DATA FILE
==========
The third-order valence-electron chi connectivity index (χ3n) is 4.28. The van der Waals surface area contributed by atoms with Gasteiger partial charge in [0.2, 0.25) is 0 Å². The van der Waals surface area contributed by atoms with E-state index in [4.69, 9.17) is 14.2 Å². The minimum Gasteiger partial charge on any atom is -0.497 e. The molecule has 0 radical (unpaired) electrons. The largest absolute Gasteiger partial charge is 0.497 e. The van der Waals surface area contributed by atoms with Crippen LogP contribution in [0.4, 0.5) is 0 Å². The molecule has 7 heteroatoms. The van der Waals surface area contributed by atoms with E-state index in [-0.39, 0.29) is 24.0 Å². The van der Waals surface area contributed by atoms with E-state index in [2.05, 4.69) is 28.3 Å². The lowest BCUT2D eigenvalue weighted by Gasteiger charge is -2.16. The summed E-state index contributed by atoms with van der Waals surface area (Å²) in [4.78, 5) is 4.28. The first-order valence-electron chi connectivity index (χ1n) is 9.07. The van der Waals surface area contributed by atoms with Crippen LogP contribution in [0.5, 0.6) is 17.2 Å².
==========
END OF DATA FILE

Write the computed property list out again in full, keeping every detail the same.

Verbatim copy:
The third-order valence-electron chi connectivity index (χ3n) is 4.28. The van der Waals surface area contributed by atoms with Gasteiger partial charge in [0.2, 0.25) is 0 Å². The van der Waals surface area contributed by atoms with E-state index in [4.69, 9.17) is 14.2 Å². The minimum Gasteiger partial charge on any atom is -0.497 e. The molecule has 0 radical (unpaired) electrons. The largest absolute Gasteiger partial charge is 0.497 e. The van der Waals surface area contributed by atoms with Crippen LogP contribution in [0.4, 0.5) is 0 Å². The molecule has 7 heteroatoms. The van der Waals surface area contributed by atoms with E-state index in [-0.39, 0.29) is 24.0 Å². The van der Waals surface area contributed by atoms with E-state index in [2.05, 4.69) is 28.3 Å². The lowest BCUT2D eigenvalue weighted by Gasteiger charge is -2.16. The summed E-state index contributed by atoms with van der Waals surface area (Å²) in [4.78, 5) is 4.28. The first-order valence-electron chi connectivity index (χ1n) is 9.07. The van der Waals surface area contributed by atoms with Crippen LogP contribution in [0.5, 0.6) is 17.2 Å².